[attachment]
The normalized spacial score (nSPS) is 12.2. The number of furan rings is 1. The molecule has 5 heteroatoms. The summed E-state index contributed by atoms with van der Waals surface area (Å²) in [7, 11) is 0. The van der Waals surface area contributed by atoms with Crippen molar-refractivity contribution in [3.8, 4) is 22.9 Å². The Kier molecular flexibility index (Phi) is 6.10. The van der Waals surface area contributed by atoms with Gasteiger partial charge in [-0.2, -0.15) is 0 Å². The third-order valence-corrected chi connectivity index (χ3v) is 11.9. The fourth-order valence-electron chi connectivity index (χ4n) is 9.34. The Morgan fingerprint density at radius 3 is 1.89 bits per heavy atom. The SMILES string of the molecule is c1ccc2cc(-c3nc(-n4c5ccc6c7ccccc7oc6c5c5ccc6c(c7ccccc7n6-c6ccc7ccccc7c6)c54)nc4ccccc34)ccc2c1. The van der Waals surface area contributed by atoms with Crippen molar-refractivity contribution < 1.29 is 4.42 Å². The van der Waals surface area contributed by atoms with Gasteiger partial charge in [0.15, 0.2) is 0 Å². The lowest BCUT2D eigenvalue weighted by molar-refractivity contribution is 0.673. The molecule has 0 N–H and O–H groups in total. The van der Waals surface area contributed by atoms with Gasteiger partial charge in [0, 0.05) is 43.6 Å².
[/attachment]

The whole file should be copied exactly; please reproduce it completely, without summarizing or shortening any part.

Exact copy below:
The normalized spacial score (nSPS) is 12.2. The number of furan rings is 1. The molecule has 5 heteroatoms. The summed E-state index contributed by atoms with van der Waals surface area (Å²) in [7, 11) is 0. The van der Waals surface area contributed by atoms with Crippen molar-refractivity contribution in [3.8, 4) is 22.9 Å². The Kier molecular flexibility index (Phi) is 6.10. The van der Waals surface area contributed by atoms with Gasteiger partial charge in [-0.2, -0.15) is 0 Å². The third-order valence-corrected chi connectivity index (χ3v) is 11.9. The fourth-order valence-electron chi connectivity index (χ4n) is 9.34. The Morgan fingerprint density at radius 3 is 1.89 bits per heavy atom. The SMILES string of the molecule is c1ccc2cc(-c3nc(-n4c5ccc6c7ccccc7oc6c5c5ccc6c(c7ccccc7n6-c6ccc7ccccc7c6)c54)nc4ccccc34)ccc2c1. The van der Waals surface area contributed by atoms with Crippen molar-refractivity contribution < 1.29 is 4.42 Å². The van der Waals surface area contributed by atoms with Gasteiger partial charge in [0.15, 0.2) is 0 Å². The lowest BCUT2D eigenvalue weighted by molar-refractivity contribution is 0.673. The molecule has 0 N–H and O–H groups in total. The van der Waals surface area contributed by atoms with Gasteiger partial charge in [0, 0.05) is 43.6 Å².